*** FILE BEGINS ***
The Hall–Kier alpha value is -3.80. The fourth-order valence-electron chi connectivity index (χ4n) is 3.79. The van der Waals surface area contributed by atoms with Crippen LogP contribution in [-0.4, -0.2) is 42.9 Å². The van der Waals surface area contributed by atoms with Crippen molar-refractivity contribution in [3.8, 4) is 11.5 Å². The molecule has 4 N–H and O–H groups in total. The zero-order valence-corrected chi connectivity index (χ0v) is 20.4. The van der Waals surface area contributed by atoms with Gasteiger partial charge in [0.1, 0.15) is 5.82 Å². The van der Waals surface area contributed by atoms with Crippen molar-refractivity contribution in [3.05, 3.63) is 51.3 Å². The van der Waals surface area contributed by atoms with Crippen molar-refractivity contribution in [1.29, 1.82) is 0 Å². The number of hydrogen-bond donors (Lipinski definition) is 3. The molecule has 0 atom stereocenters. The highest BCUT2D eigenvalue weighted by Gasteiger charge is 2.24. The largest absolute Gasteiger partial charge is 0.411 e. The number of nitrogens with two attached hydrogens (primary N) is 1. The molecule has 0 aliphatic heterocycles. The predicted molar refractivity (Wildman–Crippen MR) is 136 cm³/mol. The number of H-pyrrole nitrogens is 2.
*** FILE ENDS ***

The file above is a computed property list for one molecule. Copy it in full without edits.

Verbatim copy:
The Hall–Kier alpha value is -3.80. The fourth-order valence-electron chi connectivity index (χ4n) is 3.79. The van der Waals surface area contributed by atoms with Crippen LogP contribution in [-0.4, -0.2) is 42.9 Å². The van der Waals surface area contributed by atoms with Crippen molar-refractivity contribution in [3.8, 4) is 11.5 Å². The molecule has 4 N–H and O–H groups in total. The zero-order valence-corrected chi connectivity index (χ0v) is 20.4. The van der Waals surface area contributed by atoms with Gasteiger partial charge in [0.1, 0.15) is 5.82 Å². The van der Waals surface area contributed by atoms with Crippen molar-refractivity contribution in [3.05, 3.63) is 51.3 Å². The van der Waals surface area contributed by atoms with Crippen molar-refractivity contribution in [1.29, 1.82) is 0 Å². The number of hydrogen-bond donors (Lipinski definition) is 3. The molecule has 0 atom stereocenters. The highest BCUT2D eigenvalue weighted by Gasteiger charge is 2.24. The largest absolute Gasteiger partial charge is 0.411 e. The number of nitrogens with two attached hydrogens (primary N) is 1. The molecule has 0 aliphatic heterocycles. The predicted molar refractivity (Wildman–Crippen MR) is 136 cm³/mol. The number of H-pyrrole nitrogens is 2.